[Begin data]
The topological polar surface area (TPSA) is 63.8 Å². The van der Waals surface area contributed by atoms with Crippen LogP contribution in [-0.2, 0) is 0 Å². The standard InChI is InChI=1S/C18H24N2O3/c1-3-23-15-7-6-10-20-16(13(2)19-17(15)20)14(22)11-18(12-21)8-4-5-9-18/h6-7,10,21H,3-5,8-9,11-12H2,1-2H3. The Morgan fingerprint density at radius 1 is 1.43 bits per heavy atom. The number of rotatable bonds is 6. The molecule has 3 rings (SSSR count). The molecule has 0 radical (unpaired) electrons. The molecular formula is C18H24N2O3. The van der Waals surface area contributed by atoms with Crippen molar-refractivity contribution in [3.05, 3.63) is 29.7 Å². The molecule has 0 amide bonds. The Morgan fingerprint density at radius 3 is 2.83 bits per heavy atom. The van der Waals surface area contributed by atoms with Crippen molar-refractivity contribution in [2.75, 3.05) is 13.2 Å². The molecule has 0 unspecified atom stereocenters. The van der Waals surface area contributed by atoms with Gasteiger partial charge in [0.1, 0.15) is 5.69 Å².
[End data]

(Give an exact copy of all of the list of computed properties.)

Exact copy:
The topological polar surface area (TPSA) is 63.8 Å². The van der Waals surface area contributed by atoms with Crippen LogP contribution in [-0.2, 0) is 0 Å². The standard InChI is InChI=1S/C18H24N2O3/c1-3-23-15-7-6-10-20-16(13(2)19-17(15)20)14(22)11-18(12-21)8-4-5-9-18/h6-7,10,21H,3-5,8-9,11-12H2,1-2H3. The Morgan fingerprint density at radius 1 is 1.43 bits per heavy atom. The number of rotatable bonds is 6. The molecule has 3 rings (SSSR count). The molecule has 0 radical (unpaired) electrons. The molecular formula is C18H24N2O3. The van der Waals surface area contributed by atoms with Crippen molar-refractivity contribution in [3.05, 3.63) is 29.7 Å². The molecule has 0 amide bonds. The Morgan fingerprint density at radius 3 is 2.83 bits per heavy atom. The van der Waals surface area contributed by atoms with Crippen molar-refractivity contribution in [2.75, 3.05) is 13.2 Å². The molecule has 0 unspecified atom stereocenters. The van der Waals surface area contributed by atoms with Gasteiger partial charge in [0.1, 0.15) is 5.69 Å².